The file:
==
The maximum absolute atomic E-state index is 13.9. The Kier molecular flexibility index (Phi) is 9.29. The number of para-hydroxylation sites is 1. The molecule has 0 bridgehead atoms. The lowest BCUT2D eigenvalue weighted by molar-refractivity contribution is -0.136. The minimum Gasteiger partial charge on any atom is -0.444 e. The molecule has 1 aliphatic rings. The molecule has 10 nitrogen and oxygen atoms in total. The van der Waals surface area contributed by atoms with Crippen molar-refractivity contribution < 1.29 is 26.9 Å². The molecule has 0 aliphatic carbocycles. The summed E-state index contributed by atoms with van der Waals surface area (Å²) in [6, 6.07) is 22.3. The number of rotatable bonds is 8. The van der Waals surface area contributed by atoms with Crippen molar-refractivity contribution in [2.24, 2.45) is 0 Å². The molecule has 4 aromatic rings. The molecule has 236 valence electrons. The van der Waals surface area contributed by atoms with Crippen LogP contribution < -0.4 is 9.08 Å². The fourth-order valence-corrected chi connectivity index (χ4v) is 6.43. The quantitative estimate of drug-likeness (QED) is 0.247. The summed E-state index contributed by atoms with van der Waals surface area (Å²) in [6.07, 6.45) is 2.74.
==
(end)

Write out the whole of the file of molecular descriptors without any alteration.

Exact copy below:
The maximum absolute atomic E-state index is 13.9. The Kier molecular flexibility index (Phi) is 9.29. The number of para-hydroxylation sites is 1. The molecule has 0 bridgehead atoms. The lowest BCUT2D eigenvalue weighted by molar-refractivity contribution is -0.136. The minimum Gasteiger partial charge on any atom is -0.444 e. The molecule has 1 aliphatic rings. The molecule has 10 nitrogen and oxygen atoms in total. The van der Waals surface area contributed by atoms with Crippen molar-refractivity contribution < 1.29 is 26.9 Å². The molecule has 0 aliphatic carbocycles. The summed E-state index contributed by atoms with van der Waals surface area (Å²) in [6, 6.07) is 22.3. The number of rotatable bonds is 8. The van der Waals surface area contributed by atoms with Crippen molar-refractivity contribution in [2.24, 2.45) is 0 Å². The molecule has 4 aromatic rings. The molecule has 236 valence electrons. The van der Waals surface area contributed by atoms with Crippen LogP contribution < -0.4 is 9.08 Å². The fourth-order valence-corrected chi connectivity index (χ4v) is 6.43. The quantitative estimate of drug-likeness (QED) is 0.247. The summed E-state index contributed by atoms with van der Waals surface area (Å²) in [6.07, 6.45) is 2.74.